Hatshepsut, the fifth ruler of the 18th Dynasty, was the daughter of Thutmose I and Queen
Ahmose. As was common in royal families, she married her half-brother, Thutmose II, who
had a son, Thutmose III, by a minor wife. When Thutmose II died in 1479 B.C. his son,
Thutmose III, was appointed heir. However, Hatshepsut was appointed regent due to the
boy's young age. They ruled jointly until 1473 when she declared herself pharaoh. Dressed in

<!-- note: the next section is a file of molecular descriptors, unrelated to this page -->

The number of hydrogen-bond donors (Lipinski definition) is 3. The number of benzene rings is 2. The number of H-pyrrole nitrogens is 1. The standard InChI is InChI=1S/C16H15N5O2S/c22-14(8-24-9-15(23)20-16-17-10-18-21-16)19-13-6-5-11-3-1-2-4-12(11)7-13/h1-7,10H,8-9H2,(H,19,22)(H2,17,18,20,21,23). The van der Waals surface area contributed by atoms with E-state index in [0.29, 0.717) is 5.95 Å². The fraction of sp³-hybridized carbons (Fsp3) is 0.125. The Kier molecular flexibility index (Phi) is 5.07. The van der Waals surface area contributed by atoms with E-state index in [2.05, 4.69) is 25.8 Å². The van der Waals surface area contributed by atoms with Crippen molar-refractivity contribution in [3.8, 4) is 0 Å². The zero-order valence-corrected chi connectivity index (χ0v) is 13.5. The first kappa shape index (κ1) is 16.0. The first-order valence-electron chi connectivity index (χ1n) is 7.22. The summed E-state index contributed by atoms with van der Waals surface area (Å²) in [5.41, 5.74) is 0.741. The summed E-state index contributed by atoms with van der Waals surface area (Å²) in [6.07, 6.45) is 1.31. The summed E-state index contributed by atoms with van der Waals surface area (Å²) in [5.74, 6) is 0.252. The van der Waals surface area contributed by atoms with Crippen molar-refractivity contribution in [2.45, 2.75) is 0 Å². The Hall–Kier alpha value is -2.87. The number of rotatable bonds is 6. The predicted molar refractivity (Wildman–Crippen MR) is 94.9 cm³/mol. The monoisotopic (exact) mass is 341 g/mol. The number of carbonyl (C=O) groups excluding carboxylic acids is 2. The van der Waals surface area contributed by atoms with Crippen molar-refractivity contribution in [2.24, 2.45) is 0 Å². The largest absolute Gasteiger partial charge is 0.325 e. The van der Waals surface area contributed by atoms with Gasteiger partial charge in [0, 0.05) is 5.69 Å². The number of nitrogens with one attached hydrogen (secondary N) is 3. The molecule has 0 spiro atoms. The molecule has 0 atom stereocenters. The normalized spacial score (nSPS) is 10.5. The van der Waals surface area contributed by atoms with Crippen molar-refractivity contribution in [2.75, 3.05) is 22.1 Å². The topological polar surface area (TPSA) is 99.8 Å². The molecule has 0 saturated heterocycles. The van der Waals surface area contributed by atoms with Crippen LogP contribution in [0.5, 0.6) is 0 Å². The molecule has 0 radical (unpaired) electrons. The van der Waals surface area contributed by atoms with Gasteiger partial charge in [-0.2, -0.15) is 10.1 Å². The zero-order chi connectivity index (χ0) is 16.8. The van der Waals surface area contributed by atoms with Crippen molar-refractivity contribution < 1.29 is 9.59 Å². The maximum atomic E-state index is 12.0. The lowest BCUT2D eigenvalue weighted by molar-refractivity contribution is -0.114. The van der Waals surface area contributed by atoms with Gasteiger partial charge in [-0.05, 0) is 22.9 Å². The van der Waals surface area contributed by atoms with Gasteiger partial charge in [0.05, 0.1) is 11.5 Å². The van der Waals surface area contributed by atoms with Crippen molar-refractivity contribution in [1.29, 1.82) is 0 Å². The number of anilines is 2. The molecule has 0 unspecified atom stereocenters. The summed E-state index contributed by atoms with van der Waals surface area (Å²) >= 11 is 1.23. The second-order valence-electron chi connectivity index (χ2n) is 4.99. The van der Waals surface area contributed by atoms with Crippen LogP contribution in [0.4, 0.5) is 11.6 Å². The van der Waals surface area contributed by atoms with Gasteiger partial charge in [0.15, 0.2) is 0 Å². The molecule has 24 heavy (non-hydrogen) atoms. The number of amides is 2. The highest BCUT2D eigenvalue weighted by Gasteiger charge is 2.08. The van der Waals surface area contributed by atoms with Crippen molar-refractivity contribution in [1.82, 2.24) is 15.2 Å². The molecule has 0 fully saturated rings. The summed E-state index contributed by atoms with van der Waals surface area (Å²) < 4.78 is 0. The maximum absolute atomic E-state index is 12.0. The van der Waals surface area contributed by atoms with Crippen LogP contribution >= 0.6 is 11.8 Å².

mens attire, Hatshepsut administered affairs of the nation, with the full support of the high
priest of Amon, Hapuseneb and other officials. When she built her magnificent temple at Deir el
Bahari in Thebes she made reliefs of her divine birth as the daughter of Amon. Hatshepsut
disappeared in 1458 B.C. when Thutmose III, wishing to reclaim the throne, led a revolt.
Thutmose had her shrines, statues and reliefs mutilated.